Canada's top commando unit is being counted on to play a security role at the G-8 summit at Kananaskis in June, internal documents obtained Tuesday suggest.
Canada's top general decided late last year that it would be "extremely beneficial" for key federal cabinet ministers and senior bureaucrats to have an understanding of Joint Task Force 2's capabilities in advance of the G-8 gathering.
So, Chief of Defence Staff Gen. Raymond Henault organized a JTF-2 demonstration in November for John Manley, then foreign affairs minister and now deputy prime minister, as well as other ministers, top bureaucrats and the heads of the RCMP and the Canadian Security Intelligence Service.
"The recent terrorist attacks against the United States and experiences from activities leading up to the Summit of the Americas in Quebec . . . have revealed a need to familiarize government decision-makers with the role, capabilities and limitations of Joint Task Force 2," Henault wrote in his invitation to ministers.
"I recommend key ministers and officials be invited to attend this event, as an understanding of Joint Task Force 2 will prove extremely beneficial in preparing for the upcoming G-8 summit."
The summit, a meeting of the seven major industrialized nations and Russia, will take place June 26 and 27.
In an internal memo, Vice-Admiral Greg Maddison, deputy chief of defence staff, added the demonstration could "serve to dispel any myths that might be associated with JTF-2's capabilities."
The various references to JTF-2's possible role at Kananaskis, released through Access to Information, come from a department dedicated to preventing any public discussion of the unit's specific activities.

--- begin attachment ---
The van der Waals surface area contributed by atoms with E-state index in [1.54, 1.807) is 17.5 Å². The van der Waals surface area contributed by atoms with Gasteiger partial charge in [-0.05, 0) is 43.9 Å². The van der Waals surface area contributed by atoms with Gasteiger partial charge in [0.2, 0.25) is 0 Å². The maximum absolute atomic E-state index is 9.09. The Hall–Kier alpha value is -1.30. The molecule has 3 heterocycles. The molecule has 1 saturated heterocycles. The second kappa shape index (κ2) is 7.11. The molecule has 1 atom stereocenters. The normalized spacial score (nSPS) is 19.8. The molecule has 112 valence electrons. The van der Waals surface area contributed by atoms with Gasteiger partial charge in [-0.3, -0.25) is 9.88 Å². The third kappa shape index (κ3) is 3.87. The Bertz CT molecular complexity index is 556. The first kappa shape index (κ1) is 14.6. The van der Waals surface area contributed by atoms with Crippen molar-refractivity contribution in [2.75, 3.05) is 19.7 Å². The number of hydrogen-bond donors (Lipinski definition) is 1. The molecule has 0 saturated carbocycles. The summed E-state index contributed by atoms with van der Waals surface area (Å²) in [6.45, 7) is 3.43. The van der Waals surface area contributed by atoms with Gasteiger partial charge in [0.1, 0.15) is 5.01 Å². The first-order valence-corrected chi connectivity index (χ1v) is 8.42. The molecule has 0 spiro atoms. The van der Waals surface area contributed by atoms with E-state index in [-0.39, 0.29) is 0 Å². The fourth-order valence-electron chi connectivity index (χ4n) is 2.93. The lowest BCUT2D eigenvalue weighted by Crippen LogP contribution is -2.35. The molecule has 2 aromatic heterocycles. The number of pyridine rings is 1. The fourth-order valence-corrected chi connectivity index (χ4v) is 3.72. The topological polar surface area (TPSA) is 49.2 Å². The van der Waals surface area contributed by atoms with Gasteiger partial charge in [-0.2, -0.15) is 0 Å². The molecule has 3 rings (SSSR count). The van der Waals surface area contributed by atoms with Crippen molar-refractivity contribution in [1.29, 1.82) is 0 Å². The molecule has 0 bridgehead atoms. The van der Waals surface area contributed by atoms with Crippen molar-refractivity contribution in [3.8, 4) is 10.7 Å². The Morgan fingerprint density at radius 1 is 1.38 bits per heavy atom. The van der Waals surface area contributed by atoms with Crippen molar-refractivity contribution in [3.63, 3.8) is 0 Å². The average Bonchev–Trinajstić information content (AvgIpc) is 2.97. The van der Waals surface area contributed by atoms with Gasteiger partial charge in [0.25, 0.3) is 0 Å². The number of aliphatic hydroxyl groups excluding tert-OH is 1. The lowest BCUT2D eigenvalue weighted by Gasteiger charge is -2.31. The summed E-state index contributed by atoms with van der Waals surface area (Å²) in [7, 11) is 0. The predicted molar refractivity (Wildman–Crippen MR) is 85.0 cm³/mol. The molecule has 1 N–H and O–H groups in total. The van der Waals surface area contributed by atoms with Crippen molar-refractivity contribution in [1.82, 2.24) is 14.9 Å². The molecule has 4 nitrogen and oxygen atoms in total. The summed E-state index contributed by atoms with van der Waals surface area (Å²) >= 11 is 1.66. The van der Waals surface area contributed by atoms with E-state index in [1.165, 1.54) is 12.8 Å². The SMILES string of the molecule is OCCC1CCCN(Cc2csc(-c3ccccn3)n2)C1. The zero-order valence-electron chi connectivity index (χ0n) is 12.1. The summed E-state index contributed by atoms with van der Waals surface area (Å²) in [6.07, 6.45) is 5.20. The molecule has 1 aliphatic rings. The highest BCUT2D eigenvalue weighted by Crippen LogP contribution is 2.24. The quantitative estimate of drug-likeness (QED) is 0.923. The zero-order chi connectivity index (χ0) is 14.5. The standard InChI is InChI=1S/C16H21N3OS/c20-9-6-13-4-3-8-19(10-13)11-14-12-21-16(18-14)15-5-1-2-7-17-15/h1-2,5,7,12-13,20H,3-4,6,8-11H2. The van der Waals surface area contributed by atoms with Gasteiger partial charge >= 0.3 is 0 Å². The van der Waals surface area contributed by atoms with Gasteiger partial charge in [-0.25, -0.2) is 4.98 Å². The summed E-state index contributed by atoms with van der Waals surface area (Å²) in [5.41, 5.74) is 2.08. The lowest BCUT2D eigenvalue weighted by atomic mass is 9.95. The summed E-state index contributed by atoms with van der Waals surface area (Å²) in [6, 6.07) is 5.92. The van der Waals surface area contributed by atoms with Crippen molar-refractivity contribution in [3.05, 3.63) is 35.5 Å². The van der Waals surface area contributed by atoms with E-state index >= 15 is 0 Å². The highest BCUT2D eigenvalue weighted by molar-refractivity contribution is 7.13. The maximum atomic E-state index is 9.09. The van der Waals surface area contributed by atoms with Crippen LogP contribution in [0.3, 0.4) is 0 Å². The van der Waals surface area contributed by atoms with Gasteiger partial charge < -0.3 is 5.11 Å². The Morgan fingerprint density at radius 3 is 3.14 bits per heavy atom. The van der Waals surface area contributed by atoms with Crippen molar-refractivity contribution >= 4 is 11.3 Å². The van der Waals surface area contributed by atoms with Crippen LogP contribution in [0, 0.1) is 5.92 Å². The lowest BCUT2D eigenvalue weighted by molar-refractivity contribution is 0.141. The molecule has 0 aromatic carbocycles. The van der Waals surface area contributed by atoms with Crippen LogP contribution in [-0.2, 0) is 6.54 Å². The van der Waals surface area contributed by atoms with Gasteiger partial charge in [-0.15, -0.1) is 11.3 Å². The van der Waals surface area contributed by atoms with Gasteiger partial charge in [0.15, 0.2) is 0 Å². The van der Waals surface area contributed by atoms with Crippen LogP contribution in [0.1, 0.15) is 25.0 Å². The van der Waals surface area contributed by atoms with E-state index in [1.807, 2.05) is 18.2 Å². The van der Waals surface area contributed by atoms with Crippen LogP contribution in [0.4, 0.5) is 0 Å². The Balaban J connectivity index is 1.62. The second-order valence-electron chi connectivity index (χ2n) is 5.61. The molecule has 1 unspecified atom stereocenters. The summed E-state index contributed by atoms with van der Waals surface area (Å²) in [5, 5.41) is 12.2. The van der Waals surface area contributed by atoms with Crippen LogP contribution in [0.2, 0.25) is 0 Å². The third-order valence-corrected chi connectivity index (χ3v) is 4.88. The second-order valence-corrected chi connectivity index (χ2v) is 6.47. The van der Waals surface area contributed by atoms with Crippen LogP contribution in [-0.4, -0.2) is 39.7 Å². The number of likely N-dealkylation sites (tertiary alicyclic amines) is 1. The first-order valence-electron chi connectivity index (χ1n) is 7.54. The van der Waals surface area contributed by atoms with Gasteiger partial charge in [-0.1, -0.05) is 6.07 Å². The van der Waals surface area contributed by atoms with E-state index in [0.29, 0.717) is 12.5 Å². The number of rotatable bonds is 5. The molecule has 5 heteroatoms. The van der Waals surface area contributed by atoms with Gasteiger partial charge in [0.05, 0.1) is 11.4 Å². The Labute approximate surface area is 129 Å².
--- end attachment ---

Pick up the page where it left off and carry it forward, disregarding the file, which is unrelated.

The only major recent exception to that policy involved the government's acknowledgement that 40 of JTF-2's 250 to 300 commandos are in Afghanistan.
Defence Department spokesman Conrad Bellehumeur refused Tuesday to discuss JTF-2's possible involvement at the G-8, and said he couldn't discuss what "myths" surround Canada's only special forces unit.
"We cannot comment on the activities or the capability of the unit," Bellehumeur said.
Canada's Secret Commandos, a recent book by Ottawa Citizen reporter David Pugliese, says JTF-2 was also secretly involved in security at the Asia-Pacific Economic Co-operation summit in Vancouver in 1997, and the 1994 Commonwealth Games in Victoria.
The JTF-2 "Dynamic Demonstration Day" was scheduled to take place Nov. 15 at the unit's Dwyer Hill Training Centre near Ottawa.
John Thompson, a terrorism expert at the MacKenzie Institute in Toronto, said the generals likely want to ensure that decision-makers don't have an exaggerated sense of JTF-2's skills.
"The reputation (of special forces units) is often generated more by Hollywood than history," Thompson said.
"They're very, very fit and very well-trained men, but they're not supermen."
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